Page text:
On June 26, I turned the switch on the world’s most power rooftop solar generation project at the Port of Los Angeles, making Los Angeles the No. 1 solar city in America. No president can take away our power to act. It’s unfortunate that we do not have a partner, but we are going to keep on keeping on. 

Rachel Kropa: Governor, do you feel that California has the ability to write its own rules? Do you want buy-in from other places? 

Arnold Schwarzenegger: In 2006, when I signed most of the tough environmental legislation California has, I worked with Democrats and Republicans together to show that California can lead. I didn’t expect that an administration from our own party would try to derail us by not giving us the waivers that allow us to regulate our own air.

We sued the federal government. We took it all the way to the Supreme Court, and we won. Ultimately, we worked with the Obama administration to put tailpipe emission reduction regulations at the national level.

California has shown great leadership, and importantly, we’ve shown that the federal government cannot stop action at the local level. At least 75 percent of the reduction of greenhouse gases today is happening at the local and regional level.

That’s why, after I left the governorship, I created R20—a group of regional governments that encourages states, cities, and provinces around the world: Don’t wait for the federal government; don’t want for the United Nations. You can march forward in the meantime. That’s what we did in California, and we’ve been highly successful. Other states look to us for leadership; even provinces in China have become our partners.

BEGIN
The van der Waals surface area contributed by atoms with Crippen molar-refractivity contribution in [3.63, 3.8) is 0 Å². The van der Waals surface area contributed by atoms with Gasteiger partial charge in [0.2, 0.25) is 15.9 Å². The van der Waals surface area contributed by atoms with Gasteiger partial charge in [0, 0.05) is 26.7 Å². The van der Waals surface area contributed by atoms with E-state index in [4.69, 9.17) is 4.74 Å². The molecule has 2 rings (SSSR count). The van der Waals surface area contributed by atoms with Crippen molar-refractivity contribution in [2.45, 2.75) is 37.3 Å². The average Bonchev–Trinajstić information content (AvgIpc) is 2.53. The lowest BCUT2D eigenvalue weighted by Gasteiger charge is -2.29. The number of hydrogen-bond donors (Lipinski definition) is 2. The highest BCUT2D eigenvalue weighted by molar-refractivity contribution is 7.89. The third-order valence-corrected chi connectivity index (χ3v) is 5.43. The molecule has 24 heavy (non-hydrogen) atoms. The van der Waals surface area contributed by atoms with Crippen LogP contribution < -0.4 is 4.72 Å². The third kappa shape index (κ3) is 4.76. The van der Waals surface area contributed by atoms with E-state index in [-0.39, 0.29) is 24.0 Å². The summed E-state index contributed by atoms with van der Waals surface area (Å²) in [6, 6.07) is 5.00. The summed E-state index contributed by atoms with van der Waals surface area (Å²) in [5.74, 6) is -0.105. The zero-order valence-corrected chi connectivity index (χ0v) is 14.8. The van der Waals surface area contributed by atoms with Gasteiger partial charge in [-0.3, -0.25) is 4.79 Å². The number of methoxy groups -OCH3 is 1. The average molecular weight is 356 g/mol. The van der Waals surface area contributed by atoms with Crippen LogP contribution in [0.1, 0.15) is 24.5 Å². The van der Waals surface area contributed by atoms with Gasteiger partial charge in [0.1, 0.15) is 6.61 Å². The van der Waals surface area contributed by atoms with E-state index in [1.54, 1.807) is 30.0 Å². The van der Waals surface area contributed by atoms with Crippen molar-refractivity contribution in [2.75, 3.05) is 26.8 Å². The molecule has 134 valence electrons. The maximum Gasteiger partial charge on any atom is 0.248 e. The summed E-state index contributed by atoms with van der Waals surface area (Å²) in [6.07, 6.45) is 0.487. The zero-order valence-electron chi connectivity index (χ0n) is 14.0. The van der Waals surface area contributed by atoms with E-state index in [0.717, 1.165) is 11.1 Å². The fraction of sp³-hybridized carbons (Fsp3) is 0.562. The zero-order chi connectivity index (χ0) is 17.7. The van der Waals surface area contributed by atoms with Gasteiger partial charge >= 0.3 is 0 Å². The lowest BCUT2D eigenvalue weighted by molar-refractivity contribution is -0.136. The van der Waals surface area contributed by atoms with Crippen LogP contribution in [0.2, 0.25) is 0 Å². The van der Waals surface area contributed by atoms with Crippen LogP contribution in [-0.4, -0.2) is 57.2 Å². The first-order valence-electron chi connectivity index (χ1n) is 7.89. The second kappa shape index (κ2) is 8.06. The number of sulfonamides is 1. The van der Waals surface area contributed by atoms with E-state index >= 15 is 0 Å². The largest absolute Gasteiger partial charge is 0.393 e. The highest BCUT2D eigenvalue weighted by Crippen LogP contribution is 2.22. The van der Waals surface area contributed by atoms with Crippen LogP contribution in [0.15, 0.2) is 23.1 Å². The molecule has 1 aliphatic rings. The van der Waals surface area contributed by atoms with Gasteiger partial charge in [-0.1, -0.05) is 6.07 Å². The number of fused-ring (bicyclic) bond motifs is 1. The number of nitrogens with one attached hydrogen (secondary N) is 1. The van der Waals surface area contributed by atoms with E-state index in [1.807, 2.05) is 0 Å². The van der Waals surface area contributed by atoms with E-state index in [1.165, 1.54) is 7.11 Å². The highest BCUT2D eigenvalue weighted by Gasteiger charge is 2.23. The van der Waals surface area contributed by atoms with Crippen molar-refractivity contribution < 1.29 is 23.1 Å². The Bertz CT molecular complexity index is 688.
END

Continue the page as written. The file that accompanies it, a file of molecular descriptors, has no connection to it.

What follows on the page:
In my travels in Europe, I’ve let people know: America did not drop out of the Paris agreement. One man dropped out. America—all of our financial institutions, academic institutions, businesses and corporations, engineers, and environmentalists—is still in. We are marching forward together toward a clean, green energy future. 

Rachel Kropa: Do businesses and leaders have to work in tandem on climate action? Or can leaders drive it, while businesses drive their own movement? Is one side more important than the other, or do you all need to work together?

Eric Garcetti: We have to work together, and we need leadership at every level. At City Hall, we’ve tried to take away the idea that environmentalism is just one of many different issue areas. It used to be seen as peripheral: the “green folks” worked on it. Now, it’s a value that we have across the entire operation.

I put out an executive directive saying that every one of my 37 department heads—from the chief of police and the head of the airport down to the librarian and the head of animal services—each have to show me what they’re doing on sustainability.

Leadership comes from both directions simultaneously. The public sector can put out mandates, but it’s even more powerful when it’s something that naturally happens in the marketplace.

We started the Los Angeles Cleantech Incubator in the Arts District by taking money from government—the Department of Water and Power—and seeding that with private capital. It’s now the No. 1 cleantech incubator in the world. Their companies are creating jobs in energy efficiency, water conservation, recycling, electric car charging, and more, and it happened because of the partnership of both the public and the private sector. When they get together, it’s not just additional—it’s exponential.